Lyme Disease - Chronic Lyme Disease

Chronic Lyme Disease

The term "chronic Lyme disease" or "post-Lyme disease syndrome" is not recognized in the medical literature, and most medical authorities advise against long-term antibiotic treatment for chronic Lyme disease, however, The Center for Disease Control does state that "approximately 10 to 20% of patients treated for Lyme disease with a recommended 2-4 week course of antibiotics will have lingering symptoms of fatigue, pain, or joint and muscle aches. In some cases, these can last for more than 6 months. Although often called 'chronic Lyme disease,' this condition is properly known as 'Post-treatment Lyme disease Syndrome' (PTLDS)". (http://www.cdc.gov/lyme/postLDS/index.html) The term is often applied to several different sets of patients. One usage refers to people suffering from the symptoms of untreated and disseminated late-stage Lyme disease: arthritis, peripheral neuropathy and/or encephalomyelitis. The term is also applied to people who have had the disease in the past and some symptoms remain after antibiotic treatment, which is also called post-Lyme disease syndrome. A third and controversial use of the term applies to patients with nonspecific symptoms, such as fatigue, who show no objective evidence they have been infected with Lyme disease in the past, since the standard diagnostic tests for infection are negative.

Up to one third of Lyme disease patients who have completed a course of antibiotic treatment continue to have symptoms, such as severe fatigue, sleep disturbance, unconsciousness, and cognitive difficulties, with these symptoms being severe in about 2% of cases. While it is undisputed these patients can have severe symptoms, the cause and appropriate treatment is controversial. The symptoms may represent "for all intents and purposes" fibromyalgia or chronic fatigue syndrome. A few doctors attribute these symptoms to persistent infection with Borrelia, or coinfections with other tick-borne infections, such as Ehrlichia and Babesia. Other doctors believe that the initial infection may cause an autoimmune reaction that continues to cause serious symptoms even after the bacteria have been eliminated by antibiotics.

A review looked at several animal studies that found persistence of live but disabled spirochetes following treatment of B. burgdorferi infection with antibiotics. The authors noted that none of the lingering spirochetes were associated with inflamed tissues and criticized the studies for not considering adequately the different pharmacodynamics and pharmacokinetics of the antibiotics used to treat the animals in the trials versus what would be expected to be used to treat humans. The authors concluded, "There is no scientific evidence to support the hypothesis that such spirochetes, should they exist in humans, are the cause of post-Lyme disease syndrome."

An advocacy group called the International Lyme And Associated Diseases Society (ILADS) argues the persistence of B. burgdorferi may be responsible for manifestations of late Lyme disease symptoms. It has questioned the generalizability and reliability of some of the above trials and the reliability of the current diagnostic tests. Major US medical authorities, including the Infectious Diseases Society of America, the American Academy of Neurology, and the National Institutes of Health, have stated there is no convincing evidence that Borrelia is involved in the various symptoms classed as chronic Lyme disease, and advise against long-term antibiotic treatment as ineffective and possibly harmful. Prolonged antibiotic therapy presents significant risks and can have dangerous side effects. One death has been reported from an infected catheter as a complication of a 27-month course of intravenous antibiotics for an unsubstantiated diagnosis of chronic Lyme disease.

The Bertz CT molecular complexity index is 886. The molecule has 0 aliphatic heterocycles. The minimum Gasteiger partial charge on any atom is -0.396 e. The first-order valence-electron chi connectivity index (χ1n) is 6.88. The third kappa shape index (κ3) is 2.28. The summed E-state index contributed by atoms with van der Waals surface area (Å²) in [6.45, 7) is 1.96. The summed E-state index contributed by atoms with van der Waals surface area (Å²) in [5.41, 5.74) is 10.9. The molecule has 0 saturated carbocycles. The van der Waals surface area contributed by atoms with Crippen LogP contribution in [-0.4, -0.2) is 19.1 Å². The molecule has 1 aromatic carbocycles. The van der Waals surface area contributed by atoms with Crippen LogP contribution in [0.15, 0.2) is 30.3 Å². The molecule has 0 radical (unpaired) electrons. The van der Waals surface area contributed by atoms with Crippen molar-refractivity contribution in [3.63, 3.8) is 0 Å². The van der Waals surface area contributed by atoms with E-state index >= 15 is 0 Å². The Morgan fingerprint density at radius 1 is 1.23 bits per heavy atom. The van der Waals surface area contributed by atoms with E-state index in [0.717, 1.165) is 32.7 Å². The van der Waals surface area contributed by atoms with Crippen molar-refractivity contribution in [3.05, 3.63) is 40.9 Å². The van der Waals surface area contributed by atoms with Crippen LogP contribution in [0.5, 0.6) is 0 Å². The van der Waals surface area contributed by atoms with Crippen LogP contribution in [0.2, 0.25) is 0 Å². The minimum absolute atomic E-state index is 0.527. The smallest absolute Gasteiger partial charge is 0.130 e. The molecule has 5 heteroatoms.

Antibiotic treatment is the central pillar in the management of Lyme disease. However, in the late stages of borreliosis, symptoms may persist despite extensive and repeated antibiotic treatment. Although these chronic symptoms are possibly due to either autoimmunity or residual bacteria (see immunological studies below), no Borrelia DNA can usually be detected in the joints after antibiotic treatment, which suggests the arthritis may continue, even after the bacteria have been killed. Lyme arthritis that persists after antibiotic treatment may be treated with hydroxychloroquine or methotrexate. Corticosteroid injections into the affected joint are not recommended for any stage of Lyme arthritis.

Patients with chronic neuropathic pain responded well to gabapentin monotherapy with residual pain after intravenous ceftriaxone treatment in a pilot study. Some antibiotics may have a dual effect on Lyme disease, since minocycline and doxycycline have anti-inflammatory effects in addition to their antibiotic actions, including anti-inflammatory effects specific to the inflammation caused by Lyme disease. Indeed, minocycline has been suggested for other neurodegenerative and inflammatory disorders, such as multiple sclerosis, Parkinson's disease, Huntington's disease, rheumatoid arthritis and ALS.

Read more about this topic:  Lyme Disease

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